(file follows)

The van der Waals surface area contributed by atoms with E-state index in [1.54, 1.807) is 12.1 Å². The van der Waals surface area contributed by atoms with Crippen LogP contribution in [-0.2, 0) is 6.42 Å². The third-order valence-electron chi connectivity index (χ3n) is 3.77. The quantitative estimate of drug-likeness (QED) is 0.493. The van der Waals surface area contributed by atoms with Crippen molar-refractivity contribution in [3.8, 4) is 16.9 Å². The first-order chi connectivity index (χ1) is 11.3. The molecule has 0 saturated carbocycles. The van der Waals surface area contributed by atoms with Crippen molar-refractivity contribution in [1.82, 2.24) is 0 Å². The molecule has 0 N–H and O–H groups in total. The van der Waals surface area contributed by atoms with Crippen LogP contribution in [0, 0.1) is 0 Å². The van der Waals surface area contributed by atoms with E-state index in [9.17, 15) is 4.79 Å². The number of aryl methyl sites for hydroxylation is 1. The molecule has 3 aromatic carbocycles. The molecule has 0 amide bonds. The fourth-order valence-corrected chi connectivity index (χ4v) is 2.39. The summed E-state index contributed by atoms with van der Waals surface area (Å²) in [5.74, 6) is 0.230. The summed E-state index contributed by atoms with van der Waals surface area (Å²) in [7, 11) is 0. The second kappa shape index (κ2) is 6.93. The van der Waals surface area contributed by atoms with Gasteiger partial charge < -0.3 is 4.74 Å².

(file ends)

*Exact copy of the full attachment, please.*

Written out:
The van der Waals surface area contributed by atoms with E-state index in [1.54, 1.807) is 12.1 Å². The van der Waals surface area contributed by atoms with Crippen LogP contribution in [-0.2, 0) is 6.42 Å². The third-order valence-electron chi connectivity index (χ3n) is 3.77. The quantitative estimate of drug-likeness (QED) is 0.493. The van der Waals surface area contributed by atoms with Crippen molar-refractivity contribution in [3.8, 4) is 16.9 Å². The first-order chi connectivity index (χ1) is 11.3. The molecule has 0 saturated carbocycles. The van der Waals surface area contributed by atoms with Crippen molar-refractivity contribution in [1.82, 2.24) is 0 Å². The molecule has 0 N–H and O–H groups in total. The van der Waals surface area contributed by atoms with Crippen LogP contribution in [0, 0.1) is 0 Å². The van der Waals surface area contributed by atoms with E-state index in [9.17, 15) is 4.79 Å². The number of aryl methyl sites for hydroxylation is 1. The molecule has 3 aromatic carbocycles. The molecule has 0 amide bonds. The fourth-order valence-corrected chi connectivity index (χ4v) is 2.39. The summed E-state index contributed by atoms with van der Waals surface area (Å²) in [5.74, 6) is 0.230. The summed E-state index contributed by atoms with van der Waals surface area (Å²) in [7, 11) is 0. The second kappa shape index (κ2) is 6.93. The van der Waals surface area contributed by atoms with Gasteiger partial charge < -0.3 is 4.74 Å².